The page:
Xerxes is shorter than most Handel operas and the music is livelier, simpler and more popular, with some adventurous cadences and leaps in the recitative. The static da capo song form still rules: every good musical idea comes round more than once, usually more than twice. That the action keeps moving forward is a credit to the constantly developing wit of the staging (here revived, as formerly, by Julia Hollander) and of David Fielding's exhilarating designs.
The use of the chorus - they barely sing, but they're on stage a great deal, elegantly suited and turbanned in grey like a crowd sketched by Hogarth - is a master stroke, their wan garden-party decorum providing deliciously shockable resistance to the passions that drive the chief characters to make spectacles of themselves.
Four of the soloists sang in the last revival. Louise Winter is a strong Xerxes with pace, fire and pathos. Yvonne Kenny still has plenty of vocal substance as the beloved Romilda; mezzo Jean Rigby has sexy chest-voice hysterics as Amastris, whom Xerxes has abandoned; and Christopher Robson repeats his former success as the melodiously chromatic Arsamenes.
Newcomer Nerys Jones sings with edge and gleam as Atalanta. Mark Richardson is a vocally and physically dapper new father-figure, Ariodates, and Paul Napier-Burrows, new as the servant Elviro, brings shapely baritone singing and a comic presence. Ivor Bolton conducts his small forces with perfectly spun-out tension, clean sound and lyrical resource.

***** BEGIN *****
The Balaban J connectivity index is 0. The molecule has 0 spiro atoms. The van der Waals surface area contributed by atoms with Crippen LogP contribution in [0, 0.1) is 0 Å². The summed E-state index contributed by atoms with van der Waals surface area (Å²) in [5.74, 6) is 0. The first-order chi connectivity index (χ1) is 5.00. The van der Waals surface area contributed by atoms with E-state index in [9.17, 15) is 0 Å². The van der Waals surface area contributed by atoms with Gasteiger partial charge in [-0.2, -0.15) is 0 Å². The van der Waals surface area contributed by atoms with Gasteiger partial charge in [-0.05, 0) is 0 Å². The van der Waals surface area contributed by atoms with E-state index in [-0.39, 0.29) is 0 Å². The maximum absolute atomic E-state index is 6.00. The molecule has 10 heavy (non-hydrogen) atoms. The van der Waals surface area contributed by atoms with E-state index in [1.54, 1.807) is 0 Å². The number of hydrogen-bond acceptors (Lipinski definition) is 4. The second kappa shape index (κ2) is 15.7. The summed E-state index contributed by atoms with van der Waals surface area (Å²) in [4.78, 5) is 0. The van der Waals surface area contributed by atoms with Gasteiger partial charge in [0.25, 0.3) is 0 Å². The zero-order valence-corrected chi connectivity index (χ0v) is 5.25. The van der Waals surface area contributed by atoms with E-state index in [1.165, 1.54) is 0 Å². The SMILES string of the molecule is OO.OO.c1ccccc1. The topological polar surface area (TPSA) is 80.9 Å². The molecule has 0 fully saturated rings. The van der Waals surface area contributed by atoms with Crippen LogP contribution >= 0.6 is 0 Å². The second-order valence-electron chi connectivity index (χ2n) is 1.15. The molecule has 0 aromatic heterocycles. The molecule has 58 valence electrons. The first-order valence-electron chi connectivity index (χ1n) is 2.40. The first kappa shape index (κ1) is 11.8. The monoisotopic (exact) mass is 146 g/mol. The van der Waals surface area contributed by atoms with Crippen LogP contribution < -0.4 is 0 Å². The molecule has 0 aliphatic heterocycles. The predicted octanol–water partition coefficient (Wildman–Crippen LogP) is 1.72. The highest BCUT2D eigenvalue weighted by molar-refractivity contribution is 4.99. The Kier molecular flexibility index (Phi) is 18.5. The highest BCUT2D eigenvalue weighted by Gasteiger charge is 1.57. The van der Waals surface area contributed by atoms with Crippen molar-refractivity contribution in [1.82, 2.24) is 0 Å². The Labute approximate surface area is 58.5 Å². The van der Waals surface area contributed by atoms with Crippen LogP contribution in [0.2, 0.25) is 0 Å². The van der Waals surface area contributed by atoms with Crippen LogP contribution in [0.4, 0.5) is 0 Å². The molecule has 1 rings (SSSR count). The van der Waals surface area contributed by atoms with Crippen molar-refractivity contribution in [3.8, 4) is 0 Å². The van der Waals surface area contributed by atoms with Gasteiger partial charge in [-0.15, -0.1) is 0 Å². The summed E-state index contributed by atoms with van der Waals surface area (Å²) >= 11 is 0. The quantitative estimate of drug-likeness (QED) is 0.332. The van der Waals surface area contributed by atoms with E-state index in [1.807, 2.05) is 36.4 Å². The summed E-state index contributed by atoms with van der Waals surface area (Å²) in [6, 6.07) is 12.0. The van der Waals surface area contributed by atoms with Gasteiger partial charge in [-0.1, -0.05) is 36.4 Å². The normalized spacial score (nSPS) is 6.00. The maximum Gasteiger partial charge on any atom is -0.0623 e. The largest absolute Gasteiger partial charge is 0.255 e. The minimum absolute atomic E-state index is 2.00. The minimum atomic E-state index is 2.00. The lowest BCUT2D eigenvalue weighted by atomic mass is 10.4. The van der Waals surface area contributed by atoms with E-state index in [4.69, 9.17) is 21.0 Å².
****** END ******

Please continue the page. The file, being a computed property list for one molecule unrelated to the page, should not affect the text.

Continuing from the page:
Nicholas Hytner translated the Italian text himself. It's jokey, but never so much as to undermine the intensity and sadness of the passions. Ebullient, epigrammatic language becomes a very English code for tender or brutal emotion under the stress of highly formal social patterning. Xerxes' Persia is politely mentioned in the rocky desert vistas that open up behind the verdant stage, in the exotic museum exhibits - like the illuminated phoenix egg - wheeled on in glass cases, and in the neat rows of giant cacti that replace the chorus when life gets particularly thorny in Act II. A dazzling distillation of 18th- century England with its exotic acquisitions and burning hearts: and vindication of a piece that didn't get the recognition it deserved in Handel's lifetime.
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